From Dwight Lingenfelter, Extension Associate, Weed Science
As the growing season progresses, crops are growing rapidly. As a reminder, many herbicides have application restrictions related to the crop stage of growth, as well as if the crop is being harvested for silage, forage, grazing or grain. Here are a few things to consider.
Many corn and soybean crops are getting beyond the growth stage for a legal post herbicide application. Some corn herbicides can be applied up to corn that is 48 inches tall but with the use of drop nozzles; see Table 2.15 in the 2019 Mid-Atlantic Field Crop Weed Management Guide. While many of the typical soybean post herbicides need to be applied prior to flowering. Don’t confuse late post applications and harvest aid applications. Not all herbicides can be applied up to harvest. There are only several herbicides that can be applied as a harvest aid (e.g., 2,4-D, dicamba, glyphosate, Gramoxone, Aim and a few others) and these must be sprayed within a certain time period when the crop is mature and ready to harvest.
A number of herbicides have restrictions when harvesting corn or soybean for silage or forage. Harvest restrictions are based on the potential for illegal herbicide residues in the feed or forage. Although not generally a problem, early-harvested corn may fall under some of these restrictions. Some pre-corn herbicides such as atrazine, Acuron, Anthem and Sharpen have intervals from 60–90 days, while others pre herbicides can be less than 45 days. For example, post-applied products such as Steadfast Q and Resolve Q have a 30-day, Status a 32-day, Liberty a 70-day, Roundup a 50-day and Impact/Armezon a 45-day harvest restriction for silage following herbicide application; see Table 2.18 in the 2019 Mid-Atlantic Field Crop Weed Management Guide. Many of the pre- and post-applied soybean herbicides are not labeled for soybean forage but some that do include: BroadAxe/Authority Elite (30 days), Boundary and metribuzin (40 days), FirstRate (25 days) and Liberty (45 days). Fortunately, in-crop applications of Roundup have only a 14-day harvest restriction, while other glyphosate products may vary regarding their harvest restrictions; see Table 4.16 in the 2019 Mid-Atlantic Field Crop Weed Management Guide.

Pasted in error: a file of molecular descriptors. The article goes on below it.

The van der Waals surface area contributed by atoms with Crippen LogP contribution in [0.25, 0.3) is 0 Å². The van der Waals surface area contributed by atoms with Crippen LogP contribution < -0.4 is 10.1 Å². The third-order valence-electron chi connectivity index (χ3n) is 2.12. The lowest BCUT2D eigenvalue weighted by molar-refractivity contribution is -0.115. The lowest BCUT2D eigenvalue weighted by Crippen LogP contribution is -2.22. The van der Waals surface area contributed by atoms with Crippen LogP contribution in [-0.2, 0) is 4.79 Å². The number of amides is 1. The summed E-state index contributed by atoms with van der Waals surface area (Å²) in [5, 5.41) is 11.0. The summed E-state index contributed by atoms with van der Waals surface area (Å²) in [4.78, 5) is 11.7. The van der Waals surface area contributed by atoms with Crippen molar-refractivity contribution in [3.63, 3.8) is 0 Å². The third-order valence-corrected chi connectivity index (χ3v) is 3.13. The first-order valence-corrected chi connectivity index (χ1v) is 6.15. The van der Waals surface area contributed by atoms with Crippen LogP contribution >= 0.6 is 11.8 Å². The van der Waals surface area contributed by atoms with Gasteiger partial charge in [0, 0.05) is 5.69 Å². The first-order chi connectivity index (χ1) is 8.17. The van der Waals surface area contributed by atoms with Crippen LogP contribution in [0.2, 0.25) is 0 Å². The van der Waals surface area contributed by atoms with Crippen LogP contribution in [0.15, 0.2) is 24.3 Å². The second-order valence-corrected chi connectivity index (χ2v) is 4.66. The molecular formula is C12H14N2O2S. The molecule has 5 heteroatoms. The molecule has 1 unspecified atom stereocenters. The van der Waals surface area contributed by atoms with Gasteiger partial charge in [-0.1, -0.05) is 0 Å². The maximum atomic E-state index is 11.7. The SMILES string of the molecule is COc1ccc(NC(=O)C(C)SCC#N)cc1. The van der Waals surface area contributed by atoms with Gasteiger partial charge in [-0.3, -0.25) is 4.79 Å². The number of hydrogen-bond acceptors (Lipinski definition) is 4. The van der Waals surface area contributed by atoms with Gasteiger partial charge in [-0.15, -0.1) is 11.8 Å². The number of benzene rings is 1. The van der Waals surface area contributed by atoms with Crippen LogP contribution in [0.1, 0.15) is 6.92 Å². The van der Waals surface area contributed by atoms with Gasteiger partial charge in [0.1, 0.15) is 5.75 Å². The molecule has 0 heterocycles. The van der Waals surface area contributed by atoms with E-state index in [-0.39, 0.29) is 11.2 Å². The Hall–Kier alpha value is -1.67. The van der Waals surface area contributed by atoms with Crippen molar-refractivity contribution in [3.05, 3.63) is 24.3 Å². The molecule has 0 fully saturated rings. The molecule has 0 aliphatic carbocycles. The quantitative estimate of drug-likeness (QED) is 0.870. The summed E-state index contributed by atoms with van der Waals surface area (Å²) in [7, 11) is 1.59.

Herbicide labels also restrict when rotational crops may be planted. Recrop restrictions may be based on either potential crop injury from herbicide residues in soil or the potential for illegal pesticide residues in the rotational crop. Rotation restrictions range from none to at least 26 months, so be sure to check a current herbicide label or other reliable information source before planting a rotational crop this late summer or fall. Most atrazine containing treatments have at least a 10-month restriction before planting small grains. You can find recrop information on the herbicide labels and in the 2019-20 Penn State Agronomy Guide or the 2019 Mid-Atlantic Field Crop Weed Management Guide.
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